He was supported by Shadow Attorney General Wilfred Niwagaba (Ndorwa East) who claimed that he was dragged into the conference hall, which had been turned into a torture chamber.

Ssemujju Nganda said he did not feel secure, fearing that presidential guards would raid Parliament again 

After Ssemujju moved a motion under Rule 50 (1) to switch to another room, Oboth-Oboth relented upon consultation with the sergeant-at-arms, Ahmed Kagoye. They moved to the South Committee room.

But Ssemujju was not done. He then announced that the chairman had been compromised by President Museveni at State House on September 13, and is no longer impartial.

However, this time Oboth- Oboth responded: “You have raised a serious issue against my person and integrity and the good thing is I have developed a thick skin. I am not corrupt and will never betray my conscience. Those who appear before this committee will not bribe me, including the president. I will impress the speaker that you adduce evidence that I went to State House.”

Other members then said they could not proceed because, as Niwagaba asserted, they had not been given a copy of the programme.

Mathias Mpuuga (Masaka municipality) and Sseggona insisted that the bill was illegal before them, given the events that occurred before its tabling.

Abdu Katuntu (Bugweri) pleaded with the committee leadership to listen to the majority view, calling for an internal meeting to clear the administrative issues.

“A concern has been raised and I have not heard any other voice to the contrary to that concern. I thought the chair would be trying to solicit the opinion and views of members. The bill is controversial; however where we can move together, let’s do so. What is this that it has to be done now and here?” he said, while also questioning the committee plan.

Veronica Isala Bichetero (Kaberamaido county) added, “We seem to be having one clear sentiment that we are not procedurally ready. I would request that we break off and get ready because we are raising procedural issues before house cleaning issues. Let us listen to all voices”.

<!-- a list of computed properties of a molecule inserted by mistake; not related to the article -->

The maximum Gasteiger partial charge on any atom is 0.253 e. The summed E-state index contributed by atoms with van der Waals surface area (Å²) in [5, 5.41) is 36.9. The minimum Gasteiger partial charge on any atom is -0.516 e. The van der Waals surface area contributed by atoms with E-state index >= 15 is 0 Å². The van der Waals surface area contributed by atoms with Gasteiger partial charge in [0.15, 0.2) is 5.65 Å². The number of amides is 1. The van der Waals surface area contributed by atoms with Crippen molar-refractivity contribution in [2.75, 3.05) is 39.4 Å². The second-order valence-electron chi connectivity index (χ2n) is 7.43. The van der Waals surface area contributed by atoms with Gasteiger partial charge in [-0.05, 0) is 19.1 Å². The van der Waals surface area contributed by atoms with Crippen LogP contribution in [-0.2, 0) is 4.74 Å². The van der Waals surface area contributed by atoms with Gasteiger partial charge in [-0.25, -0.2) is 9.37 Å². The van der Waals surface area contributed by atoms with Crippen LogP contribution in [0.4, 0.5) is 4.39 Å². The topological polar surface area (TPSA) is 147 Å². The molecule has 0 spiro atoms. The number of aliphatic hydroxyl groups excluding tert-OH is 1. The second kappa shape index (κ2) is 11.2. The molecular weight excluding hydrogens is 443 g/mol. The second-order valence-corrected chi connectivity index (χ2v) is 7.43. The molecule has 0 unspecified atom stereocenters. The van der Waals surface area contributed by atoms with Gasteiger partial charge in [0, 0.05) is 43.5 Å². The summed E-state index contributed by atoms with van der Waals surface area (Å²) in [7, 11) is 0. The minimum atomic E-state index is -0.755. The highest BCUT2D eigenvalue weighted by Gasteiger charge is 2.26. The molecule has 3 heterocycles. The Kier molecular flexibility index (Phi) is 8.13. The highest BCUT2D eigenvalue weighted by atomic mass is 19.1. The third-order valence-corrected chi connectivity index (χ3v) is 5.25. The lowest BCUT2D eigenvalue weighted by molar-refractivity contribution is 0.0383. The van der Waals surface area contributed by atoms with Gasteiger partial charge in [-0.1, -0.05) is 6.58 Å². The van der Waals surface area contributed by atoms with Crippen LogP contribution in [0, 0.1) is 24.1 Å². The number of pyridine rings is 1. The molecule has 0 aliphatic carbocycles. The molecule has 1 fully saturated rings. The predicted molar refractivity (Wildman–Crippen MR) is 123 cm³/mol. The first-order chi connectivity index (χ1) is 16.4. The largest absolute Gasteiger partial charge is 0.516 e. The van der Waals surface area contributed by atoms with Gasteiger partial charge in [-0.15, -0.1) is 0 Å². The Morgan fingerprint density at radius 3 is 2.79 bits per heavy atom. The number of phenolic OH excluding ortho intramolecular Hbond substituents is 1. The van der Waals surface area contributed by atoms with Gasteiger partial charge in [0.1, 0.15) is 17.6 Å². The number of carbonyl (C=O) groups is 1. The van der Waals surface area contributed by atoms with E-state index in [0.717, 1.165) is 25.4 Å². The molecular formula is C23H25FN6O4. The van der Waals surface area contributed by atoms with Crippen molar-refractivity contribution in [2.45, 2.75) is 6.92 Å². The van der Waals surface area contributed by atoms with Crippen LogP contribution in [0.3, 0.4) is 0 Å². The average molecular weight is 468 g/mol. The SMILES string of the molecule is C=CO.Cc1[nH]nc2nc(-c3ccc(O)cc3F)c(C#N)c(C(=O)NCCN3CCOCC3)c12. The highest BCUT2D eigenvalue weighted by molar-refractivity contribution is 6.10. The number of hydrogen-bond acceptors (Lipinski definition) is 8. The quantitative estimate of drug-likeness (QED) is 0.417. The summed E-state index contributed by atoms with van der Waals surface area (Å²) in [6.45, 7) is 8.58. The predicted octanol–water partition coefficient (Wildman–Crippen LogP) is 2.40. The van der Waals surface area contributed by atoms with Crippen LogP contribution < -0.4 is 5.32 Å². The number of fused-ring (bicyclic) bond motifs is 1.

One lone voice in Gaster Mugoya (Bukhooli North) accused the opposition of filibustering.

“Some members do not have any slightest iota of interest to proceed on this matter and they have pre-determined intentions to fail this process and I want to appear on record. As you are chairing this committee, have it at the back of your mind. They have done it covertly and overtly,” a visibly angry Mugoya said.

Mugoya was roundly heckled.

Sseggona said, “I don’t know why you are worried about one and a half hours … Mr Chairman, I don’t know whether you are sitting on a pistol or some sort of pressure”.

Oboth bowed to pressure and adjourned the sitting for two hours, to the chagrin of Magyezi.

Justice and Constitutional Affairs minister Maj Gen Kahinda Otafiire also failed to make a presentation after MPs rejected documents he presented on grounds that they were not signed.

Comments   

+5 #1 saeguya 2017-11-01 07:13
Look at Balyeku the attention seeker... I guess the boss sees you.

He knows you're on his side. It's very unfortunate that you'll come back to jinja when it's time for elections, assemble your boda boda supporters, give them some fuel and 3 thousand shillings, and then steal your way to parliament.

You very well known thug is the very person storming out of the committee with another thug.
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+1 #2 Marcello 2017-11-01 12:15
Magyezi is a cry baby.
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+1 #3 Juma Kato 2017-11-01 14:55
Moses Balyeku was the most useless character in that room. He looked more interested in being captured by the camera.

Whenever he realized the camera was on him ( which happened a lot) he made faces . Its hard to tell why he was there at all .

The whole filming was very poorly managed or produced. The camera should only zoom-in on that MP that is on the micro.